Monday, July 7, 2008

Response to Class Blog

Someone in my life has been keeping a class blog. She writes in it everyday. She doesn't have to. She doesn't even have to think about class. But she's committed to it. I respect that. A lot.

The following is a post she made of an interaction we had, and then my response.

"four cabbage perogies, four potato perogies, and the same for you...together or separate?"


"what do you think?"

"ahh, i don't know."

"you suck at making decisions"

"that's true! ahhh"

"it's up to you - together or separate?"


wtf happened? what does it have to do with class?

What happened was that you offered to pay, and that made me uncomfortable.

I thought of when I worked at Panera, and the couplings of old ladies would doggedly seek out my cash register at the most conceivably inopportune segment of busy o’clock in order to argue teasingly about who would pay. Each would throw their preferred method of payment onto the counter for me to choose while they exchanged strings of compliments and I-owe-you-so-muches with one another, occasionally professing to me, “how good of a friend she’s been to me all these years.” On good days it was coquettish and endearing, but on bad days, I wanted to pick up the damned cash/card and say, “We are getting 6 dollars and hour. We aren’t allowed to accept tips, but why don’t one of you adopt a Panera worker in the other’s name if ya wanna do somethin’ sweet?”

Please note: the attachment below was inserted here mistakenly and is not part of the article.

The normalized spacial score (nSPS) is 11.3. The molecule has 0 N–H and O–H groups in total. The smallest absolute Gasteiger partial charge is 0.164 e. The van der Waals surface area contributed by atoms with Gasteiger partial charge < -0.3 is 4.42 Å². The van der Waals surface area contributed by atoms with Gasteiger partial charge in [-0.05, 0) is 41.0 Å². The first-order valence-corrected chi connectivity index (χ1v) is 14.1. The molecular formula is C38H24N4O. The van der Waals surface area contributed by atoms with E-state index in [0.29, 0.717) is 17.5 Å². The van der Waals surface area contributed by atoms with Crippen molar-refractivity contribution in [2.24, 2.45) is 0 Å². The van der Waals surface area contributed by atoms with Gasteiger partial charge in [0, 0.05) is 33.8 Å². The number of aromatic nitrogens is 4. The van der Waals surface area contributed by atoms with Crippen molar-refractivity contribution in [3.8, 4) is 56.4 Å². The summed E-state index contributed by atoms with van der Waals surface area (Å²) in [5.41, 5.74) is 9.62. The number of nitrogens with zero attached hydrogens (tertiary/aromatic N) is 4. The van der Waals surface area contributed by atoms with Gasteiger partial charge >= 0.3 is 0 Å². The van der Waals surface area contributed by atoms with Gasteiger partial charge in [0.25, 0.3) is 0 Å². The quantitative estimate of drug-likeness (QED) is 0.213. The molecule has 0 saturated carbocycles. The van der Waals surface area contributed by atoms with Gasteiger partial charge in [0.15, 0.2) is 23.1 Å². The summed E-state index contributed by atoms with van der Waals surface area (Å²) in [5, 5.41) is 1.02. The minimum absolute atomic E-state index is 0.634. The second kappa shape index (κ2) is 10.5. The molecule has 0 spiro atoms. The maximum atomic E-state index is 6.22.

I thought about how you paid before, at Haymarket, and it didn’t seem fair for you to do it again. Fairness means equal, right? Except I know better. And you’ve told me you do too.

I reminded myself that I don’t have a job and you do, and I cashed in my last savings bond to pay the minimum balance on my credit card. I felt frustrated that I don’t have a job. I felt disappointed that we weren’t gonna act out that old lady scene. I wanted that generosity back in my life. I felt like I had lost the opportunity to do something nice for someone I care about. I recognized that that was a freedom you were exercising.

So I joked about my indecision, (which does, in fact exist). I let you pay, and I recognized that those miniature jolts of guilt and shame I was feeling had a little something to do with internalized class oppression. And I decided that having you around was good for my class-consciousness.

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